The loss of control over drug intake that occurs in addiction was initially believed to result from disruption of subcortical reward circuits. However, imaging studies in addictive behaviours have identified a key involvement of the prefrontal cortex (PFC) both through its regulation of limbic reward regions and its involvement in higher-order executive function (for example, self-control, salience attribution and awareness). This Review focuses on functional neuroimaging studies conducted in the past decade that have expanded our understanding of the involvement of the PFC in drug addiction. Disruption of the PFC in addiction underlies not only compulsive drug taking but also accounts for the disadvantageous behaviours that are associated with addiction and the erosion of free will.
Neuroimaging studies have revealed an emerging pattern of generalized prefrontal cortex (PFC) dysfunction in drug-addicted individuals that is associated with worse outcome — more drug use, worse PFC-related task performance and greater likelihood of relapse.
Widespread PFC activation in drug-addicted individuals upon taking cocaine or other drugs and upon presentation of drug-related cues is replaced by widespread PFC hypoactivity during exposure to higher-order emotional and cognitive challenges and/or during protracted withdrawal when not stimulated.
The nature of the findings in PFC is different when abusers are studied during intoxication or craving and when they are studied during acute or protracted withdrawal, and this is to be expected considering the distinct role of the PFC in these processes.
PFC regions may be implicated in what seem to be opposite processes. This may reflect the limited temporal resolution of imaging technologies or methodological variability. Processes also reflect the function of networks rather than isolated regions, so that the output of a region will differ as it connects with different networks.
Although activity among PFC regions is highly integrated and flexible, such that any one region is involved in multiple functions, the dorsal PFC (including the dorsal anterior cingulate cortex, dorsolateral PFC and inferior frontal gyrus) has been predominantly implicated in top-down control and meta-cognitive functions (including awareness), the ventromedial PFC (including subgenual ACC and medial orbitofrontal cortex) in emotion regulation (including conditioning and assigning incentive salience to drugs and drug-related cues), and the ventrolateral PFC and lateral OFC in automatic response tendencies (for example, drug-related attention bias) and impulsivity.
Dysfunction of these PFC regions may contribute to impaired response inhibition and salience attribution (iRISA) in addiction, neuropsychological mechanisms that underlie the development of craving, compulsive use and impaired self-awareness (previously labelled 'denial' of illness and/or need for treatment), which are characteristic symptoms of drug addiction.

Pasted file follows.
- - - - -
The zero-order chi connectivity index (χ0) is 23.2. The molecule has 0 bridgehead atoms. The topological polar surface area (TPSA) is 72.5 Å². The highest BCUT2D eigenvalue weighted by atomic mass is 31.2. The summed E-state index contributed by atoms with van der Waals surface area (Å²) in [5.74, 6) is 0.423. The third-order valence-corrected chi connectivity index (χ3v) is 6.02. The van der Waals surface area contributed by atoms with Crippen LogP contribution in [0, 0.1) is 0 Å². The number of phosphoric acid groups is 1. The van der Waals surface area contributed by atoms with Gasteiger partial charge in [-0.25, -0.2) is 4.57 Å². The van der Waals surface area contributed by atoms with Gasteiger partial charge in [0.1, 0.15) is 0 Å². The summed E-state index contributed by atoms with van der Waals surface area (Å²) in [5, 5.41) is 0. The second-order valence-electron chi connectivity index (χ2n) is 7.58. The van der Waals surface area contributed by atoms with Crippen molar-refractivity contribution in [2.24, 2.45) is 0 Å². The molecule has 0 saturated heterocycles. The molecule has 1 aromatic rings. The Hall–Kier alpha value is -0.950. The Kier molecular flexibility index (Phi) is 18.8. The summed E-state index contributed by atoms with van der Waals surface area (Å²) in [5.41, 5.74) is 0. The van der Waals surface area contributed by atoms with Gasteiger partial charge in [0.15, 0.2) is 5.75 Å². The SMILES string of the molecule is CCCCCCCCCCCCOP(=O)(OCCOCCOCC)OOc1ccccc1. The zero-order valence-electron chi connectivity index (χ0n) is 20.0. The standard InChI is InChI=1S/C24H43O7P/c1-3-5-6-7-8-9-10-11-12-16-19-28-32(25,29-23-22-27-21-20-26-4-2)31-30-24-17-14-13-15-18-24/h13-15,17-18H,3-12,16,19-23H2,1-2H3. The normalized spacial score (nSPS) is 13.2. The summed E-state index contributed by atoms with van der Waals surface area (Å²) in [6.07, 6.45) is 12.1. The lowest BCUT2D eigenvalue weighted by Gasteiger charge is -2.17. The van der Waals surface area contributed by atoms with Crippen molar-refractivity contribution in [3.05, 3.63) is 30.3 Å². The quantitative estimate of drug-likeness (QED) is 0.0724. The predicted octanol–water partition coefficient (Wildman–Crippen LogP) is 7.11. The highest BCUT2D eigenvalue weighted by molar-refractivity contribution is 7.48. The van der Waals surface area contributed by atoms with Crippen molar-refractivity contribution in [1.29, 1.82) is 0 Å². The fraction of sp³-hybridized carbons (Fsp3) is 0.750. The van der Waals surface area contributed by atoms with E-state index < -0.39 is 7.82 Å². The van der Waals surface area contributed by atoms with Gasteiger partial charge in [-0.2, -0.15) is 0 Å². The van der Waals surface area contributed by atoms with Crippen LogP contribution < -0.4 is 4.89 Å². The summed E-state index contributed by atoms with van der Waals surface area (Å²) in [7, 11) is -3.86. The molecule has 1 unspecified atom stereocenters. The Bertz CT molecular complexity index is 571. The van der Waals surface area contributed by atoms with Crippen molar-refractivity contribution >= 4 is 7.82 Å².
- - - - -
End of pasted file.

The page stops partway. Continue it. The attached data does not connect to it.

PFC dysfunction may in some instances precede drug use and confer vulnerability for (or protection against) developing substance use disorders.
Specific biomarkers could be targeted for intervention purposes. For example, PFC abnormalities could be used to identify the children and adolescents who would benefit most from intensive drug abuse prevention efforts.
The combination of targeted pharmacological interventions (for example, to enhance dopaminergic neurotransmission) with cognitive–behavioural exercises (for example, to enhance inhibitory control and non drug-related motivation, and reduce drug-related attention bias) could normalize select PFC functions. Ameliorating these deficits could help addicted subjects to engage in rehabilitation treatment.
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This study was supported by grants from the US National Institute on Drug Abuse (R01DA023579 to R.Z.G.), the Intramural NIAAA program and the Department of Energy, Office of Biological and Environmental Research (for infrastructure support). We are grateful for A. B. Konova's contribution to the design of figure 2. We are indebted to our reviewers whose comments were greatly appreciated and guided our revision of the original manuscript.
The authors declare no competing financial interests.
This table is a summary of the fMRI and PET studies in drug-addicted individuals vs. healthy control subjects conducted during 2000–2010 (articles published in 2011 have not been methodically reviewed), which were used to create (PDF 286 kb)